- Here’s an optional add-on, but be careful. Not done right and this will come off sounding fake and smarmy: Include something to reaffirm your confidence that you would perform well in this role; explain why and remind them of the reasons (briefly) you feel you could excel in the role
Some general sidebars:
- Timing is important. Again: Send within 24 hours; 48 at the most.
- Always keep it short. Always. When your interviewer opens up a long or even just longish note, there’s a good chance they’ll read none of it.
- Keep the tone positive, friendly, and professional; don’t get overly formal or overly familiar; this includes the use of emojis, smiley faces, winks, serial punctuations (i.e., “!!!!!!!!!”), and no goofy fonts or colored type; cute will be a fail.
- TURN THE LOCK CAPS OFF
- Maybe one or two sentences about what you enjoyed about your conversation.
- To reiterate: No typos!
- Law firms are a staid, traditional, and conservative enterprise (usually): respect that style and demeanor in all of your communications.
How to follow up after an interview: Other steps to take
- Connect on LinkedIn: How important LinkedIn is in establishing connections and relationships may be debatable. But long-term relationships are certainly the selling point LinkedIn is offering, anyway. If you connect with an employer and don’t get the job, chances are they’re not going to remember who you are by next week.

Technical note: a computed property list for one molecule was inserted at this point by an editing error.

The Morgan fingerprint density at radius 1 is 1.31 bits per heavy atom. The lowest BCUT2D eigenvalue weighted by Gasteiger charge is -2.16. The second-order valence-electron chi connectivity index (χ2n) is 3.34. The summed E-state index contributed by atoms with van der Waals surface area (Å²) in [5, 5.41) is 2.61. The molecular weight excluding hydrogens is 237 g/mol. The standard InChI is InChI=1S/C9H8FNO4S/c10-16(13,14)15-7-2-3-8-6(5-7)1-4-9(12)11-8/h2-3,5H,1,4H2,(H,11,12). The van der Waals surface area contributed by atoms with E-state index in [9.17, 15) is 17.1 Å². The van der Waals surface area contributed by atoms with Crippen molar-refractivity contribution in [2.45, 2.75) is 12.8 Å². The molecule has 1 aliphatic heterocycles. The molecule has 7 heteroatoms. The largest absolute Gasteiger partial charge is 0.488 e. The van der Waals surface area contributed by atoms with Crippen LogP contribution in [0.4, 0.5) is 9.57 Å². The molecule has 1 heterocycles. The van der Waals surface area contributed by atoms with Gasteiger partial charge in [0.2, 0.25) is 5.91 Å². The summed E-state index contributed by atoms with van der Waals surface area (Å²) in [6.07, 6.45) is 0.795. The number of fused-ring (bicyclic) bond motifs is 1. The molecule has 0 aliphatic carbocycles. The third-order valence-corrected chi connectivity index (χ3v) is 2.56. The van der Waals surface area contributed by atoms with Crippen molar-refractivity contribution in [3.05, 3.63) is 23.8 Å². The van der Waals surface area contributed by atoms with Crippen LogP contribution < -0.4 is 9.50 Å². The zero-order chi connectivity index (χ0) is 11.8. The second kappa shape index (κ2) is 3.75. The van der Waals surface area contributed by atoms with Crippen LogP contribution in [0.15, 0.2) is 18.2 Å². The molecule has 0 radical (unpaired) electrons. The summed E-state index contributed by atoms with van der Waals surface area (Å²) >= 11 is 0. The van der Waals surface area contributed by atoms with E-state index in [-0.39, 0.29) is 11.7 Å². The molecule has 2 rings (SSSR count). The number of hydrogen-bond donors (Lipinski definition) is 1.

Still, many will say that LinkedIn does offer the potential for long-term professional relationships when you connect with someone. Be sure to also follow their firm or company page. It’s said that most potential employers appreciate connecting with you whether or not you end up with the job. Whether or not this turns into a rapport or not is something else. Many are in it for the numbers. Here are some tips on how to do this.
- Make sure to check-in later: After a time, a few weeks or so, and you still haven’t heard back on the job, do a quick check-in for an update. Again: Simple and brief. Don’t overdo it.
- After interview when to follow up? Firstly, unless they told you to call or text, don’t. Then, whenever it was they said they’d get back to you, wait a day or two or three before sending an email. If they don’t respond, wait a week. If they don’t respond to that, wait another. Anything more than that will work against you. If they do respond, but still haven’t made a decision, you can ask when a good time would be to check-in again. Otherwise, it’s probably safe to say you got your answer, however passively; move on.